Perfect solution to my issue. Thanks very much.
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Jul 25, 2011, 23:12
Post: #4
RE: Basics of Paste Into
Here is a follow up. Script is working fine when processing a folder of XCF files, but when I do the same for a folder of PNG files it barks at the Add Layer line:

When I use 2 as the layer ID I get this:
>>GIMP-Error: Calling error for procedure 'gimp-image-add-layer':
>>Item 'Background' (2) has already been added to an image

Anything else gives me this:

GIMP-Error: Calling error for procedure 'gimp-image-add-layer':
Procedure 'gimp-image-add-layer' has been called with an invalid ID for argument 'layer'. Most likely a plug-in is trying to work on a layer that doesn't exist any longer.

Here is the relevant snippet:

(gimp-image-crop image 469 380 180 70)
(gimp-layer-copy drawable 0)
(gimp-context-set-background '(20 43 77))
(gimp-by-color-select drawable '(20 43 77) 40 0 1 1 7 0)
(gimp-by-color-select drawable '(59 55 54) 15 0 1 1 7 0)
(gimp-by-color-select drawable '(20 30 47) 18 0 1 1 7 0)
(gimp-edit-clear drawable)
(gimp-selection-none image)
(gimp-image-add-layer image 2 2)
(gimp-layer-add-alpha 2)
(gimp-rect-select image 75 20 325 110 0 0 0 )
(gimp-edit-clear 2)
(gimp-image-merge-visible-layers image 0)
(set! drawable (car (gimp-image-get-active-layer image)))
(gimp-selection-none image)
(gimp-by-color-select drawable '(20 43 77) 15 0 1 1 0 0)
(gimp-selection-grow image 2)
(gimp-edit-clear drawable)

I would love to not convert 1500 png's to xcf and back again. Obviously I am missing something about setting ID layers.

Thanks for any help.
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Jul 26, 2011, 00:06
Post: #5
RE: Basics of Paste Into
I totally avoid this problem by using the Python-fu interface Smile (*) If you use the script-fu console, you should be able to issue PDB calls interactively and figure out what is different in a loaded PNG (implicit background added or else?). My <cough>-something years of programming taught me to avoid using hard-coded ids and this seems to also apply here Smile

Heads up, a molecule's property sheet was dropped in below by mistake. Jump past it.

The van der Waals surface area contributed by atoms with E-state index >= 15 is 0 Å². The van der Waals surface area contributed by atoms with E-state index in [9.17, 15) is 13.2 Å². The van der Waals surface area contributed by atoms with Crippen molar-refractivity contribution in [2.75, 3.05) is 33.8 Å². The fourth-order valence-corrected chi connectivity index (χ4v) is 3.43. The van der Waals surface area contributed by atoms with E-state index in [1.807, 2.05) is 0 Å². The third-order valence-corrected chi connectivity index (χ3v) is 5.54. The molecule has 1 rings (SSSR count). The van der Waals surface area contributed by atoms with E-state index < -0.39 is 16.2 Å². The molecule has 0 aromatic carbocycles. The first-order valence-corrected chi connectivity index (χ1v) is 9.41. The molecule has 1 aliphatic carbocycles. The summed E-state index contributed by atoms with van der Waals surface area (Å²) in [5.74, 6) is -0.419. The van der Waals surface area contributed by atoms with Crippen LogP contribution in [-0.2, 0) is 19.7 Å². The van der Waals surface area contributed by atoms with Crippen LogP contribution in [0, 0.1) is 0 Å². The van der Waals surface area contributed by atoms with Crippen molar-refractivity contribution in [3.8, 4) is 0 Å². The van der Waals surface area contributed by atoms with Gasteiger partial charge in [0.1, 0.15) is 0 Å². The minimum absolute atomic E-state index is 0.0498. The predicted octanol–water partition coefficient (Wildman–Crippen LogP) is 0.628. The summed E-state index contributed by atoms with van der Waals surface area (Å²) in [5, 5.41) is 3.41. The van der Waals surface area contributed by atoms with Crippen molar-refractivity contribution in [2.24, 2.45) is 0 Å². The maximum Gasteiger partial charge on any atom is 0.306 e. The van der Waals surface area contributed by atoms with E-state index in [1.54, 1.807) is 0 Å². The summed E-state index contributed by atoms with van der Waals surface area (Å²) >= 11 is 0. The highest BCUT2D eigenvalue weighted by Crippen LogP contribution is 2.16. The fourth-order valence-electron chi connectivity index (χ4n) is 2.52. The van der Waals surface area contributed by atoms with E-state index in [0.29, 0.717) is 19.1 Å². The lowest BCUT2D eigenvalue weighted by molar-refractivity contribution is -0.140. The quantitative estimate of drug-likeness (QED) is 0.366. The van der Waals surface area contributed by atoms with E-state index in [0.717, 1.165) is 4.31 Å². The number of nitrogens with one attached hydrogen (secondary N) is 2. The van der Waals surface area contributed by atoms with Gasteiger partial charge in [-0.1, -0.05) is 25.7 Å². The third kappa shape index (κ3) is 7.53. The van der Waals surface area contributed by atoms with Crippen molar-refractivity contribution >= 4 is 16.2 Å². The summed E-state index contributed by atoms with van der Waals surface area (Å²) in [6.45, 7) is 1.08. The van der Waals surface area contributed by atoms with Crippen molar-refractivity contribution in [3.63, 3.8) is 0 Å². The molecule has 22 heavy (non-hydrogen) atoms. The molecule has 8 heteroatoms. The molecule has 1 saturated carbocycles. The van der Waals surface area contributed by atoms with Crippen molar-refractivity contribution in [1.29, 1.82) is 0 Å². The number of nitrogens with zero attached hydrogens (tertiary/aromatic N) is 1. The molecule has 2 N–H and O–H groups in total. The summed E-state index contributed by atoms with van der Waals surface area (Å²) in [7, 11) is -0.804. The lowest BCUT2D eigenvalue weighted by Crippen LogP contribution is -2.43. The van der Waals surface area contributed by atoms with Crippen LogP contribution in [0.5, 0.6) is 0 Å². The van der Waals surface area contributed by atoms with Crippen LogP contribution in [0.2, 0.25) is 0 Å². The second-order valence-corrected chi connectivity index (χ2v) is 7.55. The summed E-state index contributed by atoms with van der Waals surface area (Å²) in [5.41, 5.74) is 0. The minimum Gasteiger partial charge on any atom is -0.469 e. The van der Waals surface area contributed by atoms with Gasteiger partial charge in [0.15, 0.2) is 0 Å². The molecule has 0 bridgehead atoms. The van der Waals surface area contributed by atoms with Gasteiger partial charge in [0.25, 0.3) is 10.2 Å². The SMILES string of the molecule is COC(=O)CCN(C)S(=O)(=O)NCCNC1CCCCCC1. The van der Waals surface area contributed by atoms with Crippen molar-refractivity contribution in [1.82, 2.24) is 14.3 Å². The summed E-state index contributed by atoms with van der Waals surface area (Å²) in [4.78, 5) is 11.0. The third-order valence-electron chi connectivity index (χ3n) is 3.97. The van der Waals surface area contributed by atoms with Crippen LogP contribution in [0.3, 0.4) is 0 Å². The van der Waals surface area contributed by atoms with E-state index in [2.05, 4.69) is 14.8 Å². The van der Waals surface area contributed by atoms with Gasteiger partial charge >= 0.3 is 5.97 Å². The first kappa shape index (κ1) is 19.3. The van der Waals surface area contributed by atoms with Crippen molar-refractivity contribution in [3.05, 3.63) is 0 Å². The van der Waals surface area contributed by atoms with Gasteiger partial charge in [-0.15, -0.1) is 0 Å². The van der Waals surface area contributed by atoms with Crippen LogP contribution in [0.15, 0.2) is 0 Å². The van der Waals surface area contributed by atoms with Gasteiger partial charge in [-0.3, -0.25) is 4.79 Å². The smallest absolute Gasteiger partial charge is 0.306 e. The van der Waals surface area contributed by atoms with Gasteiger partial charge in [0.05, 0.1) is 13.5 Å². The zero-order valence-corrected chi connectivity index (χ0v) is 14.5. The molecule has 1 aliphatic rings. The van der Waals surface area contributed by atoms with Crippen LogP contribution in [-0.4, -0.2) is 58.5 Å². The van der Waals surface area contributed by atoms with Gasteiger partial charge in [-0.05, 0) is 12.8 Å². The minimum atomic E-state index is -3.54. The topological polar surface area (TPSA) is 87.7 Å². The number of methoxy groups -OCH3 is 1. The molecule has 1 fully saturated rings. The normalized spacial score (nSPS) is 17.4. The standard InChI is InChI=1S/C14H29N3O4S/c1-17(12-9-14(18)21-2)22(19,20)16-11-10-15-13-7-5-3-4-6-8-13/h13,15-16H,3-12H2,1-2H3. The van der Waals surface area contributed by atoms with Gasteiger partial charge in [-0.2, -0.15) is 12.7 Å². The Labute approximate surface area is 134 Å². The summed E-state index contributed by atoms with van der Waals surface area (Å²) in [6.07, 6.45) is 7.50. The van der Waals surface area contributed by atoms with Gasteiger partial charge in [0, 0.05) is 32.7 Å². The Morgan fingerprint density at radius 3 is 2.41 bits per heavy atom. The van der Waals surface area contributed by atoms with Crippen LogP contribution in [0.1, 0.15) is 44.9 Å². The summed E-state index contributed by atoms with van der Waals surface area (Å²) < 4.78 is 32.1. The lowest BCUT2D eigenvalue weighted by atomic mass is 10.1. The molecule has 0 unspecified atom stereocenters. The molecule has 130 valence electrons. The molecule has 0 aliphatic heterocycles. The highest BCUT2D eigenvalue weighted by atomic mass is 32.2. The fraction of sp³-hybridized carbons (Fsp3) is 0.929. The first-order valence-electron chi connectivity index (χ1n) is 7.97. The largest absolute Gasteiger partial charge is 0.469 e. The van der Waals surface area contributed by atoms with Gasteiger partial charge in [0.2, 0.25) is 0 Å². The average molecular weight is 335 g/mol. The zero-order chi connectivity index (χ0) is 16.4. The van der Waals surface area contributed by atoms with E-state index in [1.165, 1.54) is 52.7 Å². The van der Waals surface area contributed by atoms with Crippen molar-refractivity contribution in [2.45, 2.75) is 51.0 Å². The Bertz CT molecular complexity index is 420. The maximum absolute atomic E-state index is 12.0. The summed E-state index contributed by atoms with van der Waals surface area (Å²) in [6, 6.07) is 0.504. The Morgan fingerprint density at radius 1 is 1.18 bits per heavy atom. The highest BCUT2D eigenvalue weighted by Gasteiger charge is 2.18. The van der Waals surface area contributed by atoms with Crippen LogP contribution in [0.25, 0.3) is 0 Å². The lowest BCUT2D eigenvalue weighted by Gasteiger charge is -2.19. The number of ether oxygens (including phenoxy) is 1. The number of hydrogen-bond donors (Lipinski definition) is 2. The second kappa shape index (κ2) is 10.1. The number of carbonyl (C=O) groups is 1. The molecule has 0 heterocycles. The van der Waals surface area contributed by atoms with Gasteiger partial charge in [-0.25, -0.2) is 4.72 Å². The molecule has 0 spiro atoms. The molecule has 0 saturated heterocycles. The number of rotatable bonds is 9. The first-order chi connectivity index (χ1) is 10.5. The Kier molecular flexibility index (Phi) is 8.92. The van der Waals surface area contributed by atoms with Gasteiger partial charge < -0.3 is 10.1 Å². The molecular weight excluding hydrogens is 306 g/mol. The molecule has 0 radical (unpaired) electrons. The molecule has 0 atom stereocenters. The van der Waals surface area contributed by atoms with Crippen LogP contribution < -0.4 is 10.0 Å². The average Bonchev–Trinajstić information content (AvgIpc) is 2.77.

(*) You also avoid other problems, and can write rather large programs/script that remain readable and maintainable, if only because you can use image/layers/paths et al. as objects with useful methods, and even the PDB calls take/return objects instead of IDs in most cases. And the python skills you develop can be used outside Gimp. End of blatant plug.

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Jul 26, 2011, 09:40 (This post was last modified: Jul 26, 2011 09:47 by paynekj.)
Post: #6
RE: Basics of Paste Into
I think you've misunderstood what gimp-image-add-layer is for. It's used to insert an already existing layer into an image, NOT to create a new layer (and hard-coding layer ids is a bad idea)

You would need to create the new layer using gimp-layer-new, gimp-layer-new-from-drawable, gimp-layer-new-from-visible, gimp-layer-copy etc

e.g.
Code:
(set! new-layer (car (gimp-layer-copy drawable TRUE)))
(gimp-image-add-layer image new-layer 0)

It's probably only working on your xcfs because they have multiple layers and therefore accidentally happen to have a layer with an id of 2

Kevin